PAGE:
The monitor section is reasonably versatile, with mix bus A, mix bus B (both post-fade/post-mute), External 1 and External 2 (post-level controls) all available as sources which can be auditioned individually or in mixed combinations. There's one potential 'gotcha' to watch out for, though: with no source selected there's no monitoring output at all, and it's not entirely obvious if the buttons are depressed or not! I was also surprised to find no way to monitor the foldback outputs to check what the artists are hearing, though the two stereo cue sends can be auditioned on the headphone output. A large, 11-segment bar-graph meter displays the monitored signal and is scaled from -21 to +24 dBu, with greater resolution above the 0dBu mark than the input meters. Dedicated segments for +15, +18 and +24 dBu make alignment with standard DIN, EBU and SMPTE A-D converters very straightforward.
Input channel PFLs always override the selected monitoring source(s) when activated, and there's also a mono button (introducing -3dB attenuation of the summed stereo signal), monitor mute, and output routing to either the main or alt speakers. Frustratingly, while SSL have seen fit to provide an adjustable -3 to -30 dB dim facility, they've not included a right-channel polarity reverse button, so it's impossible to check the stereo difference signal (something I find essential!).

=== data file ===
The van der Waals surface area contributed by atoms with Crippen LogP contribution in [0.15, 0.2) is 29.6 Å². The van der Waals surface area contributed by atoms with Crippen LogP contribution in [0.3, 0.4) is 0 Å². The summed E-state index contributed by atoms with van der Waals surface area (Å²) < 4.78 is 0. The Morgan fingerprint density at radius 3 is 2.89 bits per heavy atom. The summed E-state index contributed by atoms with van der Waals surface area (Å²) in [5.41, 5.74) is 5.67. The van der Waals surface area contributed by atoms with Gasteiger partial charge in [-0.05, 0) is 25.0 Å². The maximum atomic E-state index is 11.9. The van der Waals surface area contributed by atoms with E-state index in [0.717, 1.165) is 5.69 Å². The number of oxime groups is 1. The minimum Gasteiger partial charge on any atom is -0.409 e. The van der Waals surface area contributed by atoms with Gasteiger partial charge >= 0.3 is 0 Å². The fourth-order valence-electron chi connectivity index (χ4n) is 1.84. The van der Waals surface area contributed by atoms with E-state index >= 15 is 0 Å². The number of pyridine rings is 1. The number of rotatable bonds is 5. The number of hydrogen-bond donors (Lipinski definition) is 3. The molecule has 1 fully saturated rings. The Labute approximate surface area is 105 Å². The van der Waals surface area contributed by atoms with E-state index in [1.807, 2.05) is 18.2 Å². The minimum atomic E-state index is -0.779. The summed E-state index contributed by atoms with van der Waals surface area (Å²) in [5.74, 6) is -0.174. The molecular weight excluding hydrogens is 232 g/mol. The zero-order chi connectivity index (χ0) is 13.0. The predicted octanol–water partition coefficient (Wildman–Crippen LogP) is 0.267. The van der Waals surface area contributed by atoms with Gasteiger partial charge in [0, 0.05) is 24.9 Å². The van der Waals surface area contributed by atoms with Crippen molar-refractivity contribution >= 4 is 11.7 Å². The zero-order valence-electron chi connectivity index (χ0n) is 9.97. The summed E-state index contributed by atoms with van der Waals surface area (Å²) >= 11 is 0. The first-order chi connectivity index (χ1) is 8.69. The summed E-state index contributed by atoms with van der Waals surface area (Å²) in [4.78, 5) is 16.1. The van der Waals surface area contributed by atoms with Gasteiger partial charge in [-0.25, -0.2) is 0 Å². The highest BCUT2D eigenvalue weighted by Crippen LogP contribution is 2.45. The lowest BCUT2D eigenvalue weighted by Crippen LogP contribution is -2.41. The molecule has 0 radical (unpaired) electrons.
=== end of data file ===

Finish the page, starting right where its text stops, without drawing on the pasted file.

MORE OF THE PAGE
A single rotary level control, which is the largest knob on the console, sets the listening level for the main and alt outputs, and the engineer's headphones have a separate volume control. Normally, the headphone output carries the selected monitoring signal (including the PFL override), which is derived after the mono button but unaffected by the dim, mute and monitor level controls. The headphones can also audition the cue 1 or cue 2 mixes (as opposed to foldback 1/2), if desired, which is useful if an artist is working in the control room.